Accessibility links

Breaking News

Grieving Chinese Parents Wait for Answers about Shoddy Schools

Last year's earthquake took away Xie Yongfu's only child, his 17-year-old son.

"We're just farmers. He was my only hope. Now, I've lost him," he said.

After the May 12 earthquake, Xie didn't sleep for three days. He was busy digging through the rubble of the collapsed Dongqi High School, with his bare hands, to find his son.

Yao Yunbing's 17-year-old daughter went to the same school. The building that collapsed on top of her and her classmates was built in the 1970s.

"It's all just brick and concrete slabs. It looked old, so the school just put some tiles on the outside to make it look new, but it was just a surface improvement. After the earthquake, it was just flattened. It was as if the roof, four stories up, dropped to the floor," says Yunbing.

Yao only has one photo of his daughter. He does not even remember where or when it was taken.

He says parents like him have questioned the government about the poor construction of the school buildings, but so far have received no answers.

Senior Sichuan province official Wei Hong told reporters in Beijing authorities do care about the parents.

"The party and the government pay close attention and special concern to the parents who lost their children, especially to their life, their employment and ability to reproduce, and also their psychological relief. We try our best to solve all the problems that the parents face," he said.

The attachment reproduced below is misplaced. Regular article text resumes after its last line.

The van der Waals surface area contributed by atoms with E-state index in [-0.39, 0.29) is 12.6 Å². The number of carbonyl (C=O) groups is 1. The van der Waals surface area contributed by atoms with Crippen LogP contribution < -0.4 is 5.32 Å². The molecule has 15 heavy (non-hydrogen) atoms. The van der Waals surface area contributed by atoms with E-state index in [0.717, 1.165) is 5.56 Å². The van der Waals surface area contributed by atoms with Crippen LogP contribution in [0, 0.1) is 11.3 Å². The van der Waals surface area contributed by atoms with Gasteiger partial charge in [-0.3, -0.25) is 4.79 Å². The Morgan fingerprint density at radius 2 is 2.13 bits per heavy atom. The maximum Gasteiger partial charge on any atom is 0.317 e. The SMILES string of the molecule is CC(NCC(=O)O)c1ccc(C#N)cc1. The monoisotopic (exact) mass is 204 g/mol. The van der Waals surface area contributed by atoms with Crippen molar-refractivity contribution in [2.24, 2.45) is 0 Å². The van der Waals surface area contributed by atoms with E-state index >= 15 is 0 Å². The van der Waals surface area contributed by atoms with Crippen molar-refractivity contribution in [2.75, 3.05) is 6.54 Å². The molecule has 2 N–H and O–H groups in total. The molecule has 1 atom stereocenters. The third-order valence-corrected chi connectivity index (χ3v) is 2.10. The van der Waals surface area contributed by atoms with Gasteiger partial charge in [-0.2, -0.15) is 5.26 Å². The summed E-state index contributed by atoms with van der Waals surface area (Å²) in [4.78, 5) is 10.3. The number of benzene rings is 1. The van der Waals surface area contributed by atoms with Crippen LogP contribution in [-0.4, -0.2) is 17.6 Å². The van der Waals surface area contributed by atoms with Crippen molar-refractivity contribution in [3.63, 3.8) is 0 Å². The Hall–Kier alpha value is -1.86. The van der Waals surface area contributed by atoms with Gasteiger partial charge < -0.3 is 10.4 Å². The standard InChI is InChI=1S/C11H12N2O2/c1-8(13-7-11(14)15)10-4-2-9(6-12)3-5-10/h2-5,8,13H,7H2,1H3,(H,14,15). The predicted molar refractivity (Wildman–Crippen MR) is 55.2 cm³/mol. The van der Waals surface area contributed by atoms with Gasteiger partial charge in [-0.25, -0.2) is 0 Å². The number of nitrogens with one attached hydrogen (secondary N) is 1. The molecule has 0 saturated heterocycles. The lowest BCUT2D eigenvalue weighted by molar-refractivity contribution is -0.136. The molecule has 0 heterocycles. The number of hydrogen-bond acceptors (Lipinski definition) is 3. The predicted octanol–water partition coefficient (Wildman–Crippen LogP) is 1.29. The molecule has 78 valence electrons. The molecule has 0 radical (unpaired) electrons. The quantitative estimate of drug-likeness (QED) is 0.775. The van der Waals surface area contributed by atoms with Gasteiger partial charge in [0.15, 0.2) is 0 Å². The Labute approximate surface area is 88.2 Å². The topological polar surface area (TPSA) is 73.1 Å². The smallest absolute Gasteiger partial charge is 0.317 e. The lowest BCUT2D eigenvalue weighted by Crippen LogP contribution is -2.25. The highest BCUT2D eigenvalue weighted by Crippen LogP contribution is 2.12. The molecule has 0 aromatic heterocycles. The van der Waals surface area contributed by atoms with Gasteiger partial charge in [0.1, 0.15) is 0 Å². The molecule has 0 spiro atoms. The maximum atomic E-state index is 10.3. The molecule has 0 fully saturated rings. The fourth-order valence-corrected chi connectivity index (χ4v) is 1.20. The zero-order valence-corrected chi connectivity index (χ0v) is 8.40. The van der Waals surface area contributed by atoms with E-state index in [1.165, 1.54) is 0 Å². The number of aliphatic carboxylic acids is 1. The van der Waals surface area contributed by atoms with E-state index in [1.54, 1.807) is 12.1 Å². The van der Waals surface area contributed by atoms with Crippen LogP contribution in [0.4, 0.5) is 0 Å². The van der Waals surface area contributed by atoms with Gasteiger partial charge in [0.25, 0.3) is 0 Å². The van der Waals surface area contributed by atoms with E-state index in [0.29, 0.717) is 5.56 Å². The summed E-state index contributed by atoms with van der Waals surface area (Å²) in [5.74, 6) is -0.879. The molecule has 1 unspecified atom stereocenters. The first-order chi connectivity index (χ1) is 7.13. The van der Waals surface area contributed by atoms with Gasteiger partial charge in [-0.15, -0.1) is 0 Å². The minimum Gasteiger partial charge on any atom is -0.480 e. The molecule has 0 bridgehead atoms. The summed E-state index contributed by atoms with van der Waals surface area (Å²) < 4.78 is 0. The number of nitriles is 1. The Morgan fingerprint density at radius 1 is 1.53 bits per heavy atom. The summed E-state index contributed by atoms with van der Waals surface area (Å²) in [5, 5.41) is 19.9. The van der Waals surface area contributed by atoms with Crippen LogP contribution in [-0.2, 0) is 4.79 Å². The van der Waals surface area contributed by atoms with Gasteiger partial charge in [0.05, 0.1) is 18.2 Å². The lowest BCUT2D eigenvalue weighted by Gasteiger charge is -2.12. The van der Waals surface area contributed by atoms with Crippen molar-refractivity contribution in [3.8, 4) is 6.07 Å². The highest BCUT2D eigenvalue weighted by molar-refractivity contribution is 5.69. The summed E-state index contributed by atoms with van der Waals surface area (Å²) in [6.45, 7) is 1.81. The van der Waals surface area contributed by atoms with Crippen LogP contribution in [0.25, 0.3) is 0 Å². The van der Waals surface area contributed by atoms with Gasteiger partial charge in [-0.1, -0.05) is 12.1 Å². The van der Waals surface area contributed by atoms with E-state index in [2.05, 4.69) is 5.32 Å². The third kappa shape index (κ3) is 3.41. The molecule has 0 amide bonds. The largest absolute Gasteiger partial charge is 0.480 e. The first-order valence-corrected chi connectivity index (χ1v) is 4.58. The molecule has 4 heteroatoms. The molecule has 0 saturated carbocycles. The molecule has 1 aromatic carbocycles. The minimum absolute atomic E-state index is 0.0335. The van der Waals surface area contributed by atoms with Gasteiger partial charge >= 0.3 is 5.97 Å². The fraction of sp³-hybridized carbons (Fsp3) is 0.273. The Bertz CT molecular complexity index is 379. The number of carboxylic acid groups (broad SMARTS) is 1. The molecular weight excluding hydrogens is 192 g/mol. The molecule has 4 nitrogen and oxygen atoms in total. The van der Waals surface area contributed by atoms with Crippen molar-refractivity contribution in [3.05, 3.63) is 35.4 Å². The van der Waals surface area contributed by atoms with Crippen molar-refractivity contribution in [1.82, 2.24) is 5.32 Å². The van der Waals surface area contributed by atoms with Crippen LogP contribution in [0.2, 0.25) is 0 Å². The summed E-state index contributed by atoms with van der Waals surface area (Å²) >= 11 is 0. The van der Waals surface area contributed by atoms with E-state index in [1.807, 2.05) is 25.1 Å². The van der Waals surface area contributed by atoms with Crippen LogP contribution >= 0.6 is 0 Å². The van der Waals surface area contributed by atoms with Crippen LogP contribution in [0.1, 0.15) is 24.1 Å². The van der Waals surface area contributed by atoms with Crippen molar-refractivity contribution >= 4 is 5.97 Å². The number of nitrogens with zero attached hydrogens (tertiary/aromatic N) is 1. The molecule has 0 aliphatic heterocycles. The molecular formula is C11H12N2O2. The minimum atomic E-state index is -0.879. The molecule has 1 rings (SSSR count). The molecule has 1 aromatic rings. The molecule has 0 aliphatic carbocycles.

Wang Chunxi's 17-year-old daughter also went to Dongqi High School. He is illiterate, so he strongly encouraged his daughter to pursue education as a way out of the countryside.

"I didn't find her corpse. I went to the school every day, and helped dig," he said.

The quake also left a deep mark on Wang's wife. At first, she was inconsolable with grief. Then, she protested and was taken into police custody a few times. Now, her mind has become so disturbed she is in a mental hospital.

Xie Yongfu still misses his son.

"When I think about it, I want to cry, but there are no tears," he said.

At the same time, he is ready, not to forget, but to move on. His wife is pregnant again and due to give birth in July. He is building a new house, on the site of his old house. And he points to one of his most prized possessions, the orchid his son planted a few years ago.